The Deeper Reasons Why Men Abuse Women

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why men abuse

The underlying cycle and the hidden cause no one wants to talk about.

We continue to be shocked when we learn about another case of sexual abuse perpetrated by powerful men. The names of rich and powerful abusers are well known to us and include Bill Cosby, Donald Trump, Bill Clinton, Roger Ailes, Bill O’Reilly, Harvey Weinstein, Mark Halperin, Kevin Spacey, Louis C.K., and Roy Moore.

A few, like Louis C.K., acknowledged their abusive behavior. 

"These stories are true," C.K. said. "At the time, I said to myself that what I did was okay because I never showed a woman my d–k without asking first, which is also true. But what I learned later in life, too late, is that when you have power over another person, asking them to look at your d–k isn't a question. It’s a predicament for them. The power I had over these women is that they admired me. And I wielded that power irresponsibly."

Most, like movie mogul Harvey Weinstein, continue to deny the charges.

A spokeswoman for Weinstein denied the rape allegations in a statement provided to CNN.

"Any allegations of non-consensual sex are unequivocally denied by Mr. Weinstein," the statement read. "Mr. Weinstein has further confirmed that there were never any acts of retaliation against any women for refusing his advances."

RELATED: The Actual Definitions Of Sexual Abuse & Sexual Harassment For People Who Think The Rules Have Changed

So, why do men abuse women?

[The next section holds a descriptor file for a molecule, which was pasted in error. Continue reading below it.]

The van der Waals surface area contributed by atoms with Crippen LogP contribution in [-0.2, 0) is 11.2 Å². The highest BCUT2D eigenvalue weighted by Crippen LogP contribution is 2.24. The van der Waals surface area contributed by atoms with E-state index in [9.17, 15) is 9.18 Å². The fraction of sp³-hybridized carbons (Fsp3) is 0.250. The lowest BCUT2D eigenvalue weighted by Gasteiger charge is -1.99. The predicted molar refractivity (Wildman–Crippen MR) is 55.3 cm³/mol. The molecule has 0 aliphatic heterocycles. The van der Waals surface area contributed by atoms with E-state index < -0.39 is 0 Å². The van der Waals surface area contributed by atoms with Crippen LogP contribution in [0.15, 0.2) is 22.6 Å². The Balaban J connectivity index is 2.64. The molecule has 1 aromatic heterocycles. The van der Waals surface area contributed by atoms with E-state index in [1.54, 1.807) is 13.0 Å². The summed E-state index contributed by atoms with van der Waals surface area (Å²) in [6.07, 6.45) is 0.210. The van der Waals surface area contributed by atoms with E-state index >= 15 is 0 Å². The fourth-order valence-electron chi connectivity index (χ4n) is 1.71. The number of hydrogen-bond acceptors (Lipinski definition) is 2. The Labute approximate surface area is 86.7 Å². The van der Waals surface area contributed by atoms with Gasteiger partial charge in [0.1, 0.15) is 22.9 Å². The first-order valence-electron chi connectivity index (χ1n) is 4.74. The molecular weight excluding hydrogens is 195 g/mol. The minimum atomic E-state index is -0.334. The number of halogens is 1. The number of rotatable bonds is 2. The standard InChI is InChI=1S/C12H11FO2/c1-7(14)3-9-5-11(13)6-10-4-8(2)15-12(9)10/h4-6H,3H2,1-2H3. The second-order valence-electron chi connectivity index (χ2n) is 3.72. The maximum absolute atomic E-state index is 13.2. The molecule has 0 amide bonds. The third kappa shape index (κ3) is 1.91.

As a therapist for nearly fifty years, I have treated many men who have abused women and I have treated men who have been abusers. I’ve also treated men who have abused other males and women who have abused boys and girls.

What I have learned over the years is that nearly every person I have treated who have abused another person, were themselves abused when they are young. That doesn't mean that everyone who was abused, neglected, abandoned, or harmed as a child will go on to abuse others.

It does mean that those who abuse others, were themselves often abused in the past.

Here’s a story told to me by a fellow therapist, Richard Strozzi Heckler, author of In Search of the Warrior Spirit:

"I’m waiting in line at the post office, preparing to send a package to the East Coast. A young mother steps up to the counter, looking harried, and holding on to the hand of her 2-year-old boy. He’s a cute little kid, but he’s restless and probably hungry. He tugs on her arm. ‘Mommy, let’s go, let’s go,’ he whines. She tells him to quiet down as she looks through her purse looking for money to pay for the stamps she has just purchased. The little boy puts his hand in her purse and pulls out her keys. She grabs them back. ‘That’s enough, now. Stop it.’ Her voice is shrill and she’s clearly losing patience. He continues looking in her purse."

Richard’s voice is calm, but as I listened I could picture the explosion that was about to happen. We’ve all seen these kinds of encounters before.

"Turning quickly, she slaps him hard across the face. ‘I told you to stop!’ she shrieks. The two people in front of me turn their heads away. The clerk at the desk smiles consolingly and passes her stamps across to her.

I felt the anger surge through me. I wanted to grab and shake her. ‘He’s just a little kid,’ I wanted to yell. But I didn't do or say anything. I watched the little boy’s face grow red and he let out a howl. The mother turned towards him, raised her hand and again and looked like he was going to get another slap. ‘Don’t pull that on me,’ she hissed through clenched teeth. The boy quieted and swallowed his cries. His sucking gasps were even more heart-breaking than the shrieks of rage."

"Damn," I told Richard. "That’s horrible and all too common." I’d been in situations like that. "You feel so helpless. You want to stop the assault, but you don’t know what to do."

"Yes, and it happened so fast, quicker than I can tell the story," Richard went on. "I was stunned and surprised and by the time I could say anything, it was over, the woman and boy left the post office, the line moved up, and things went back to normal."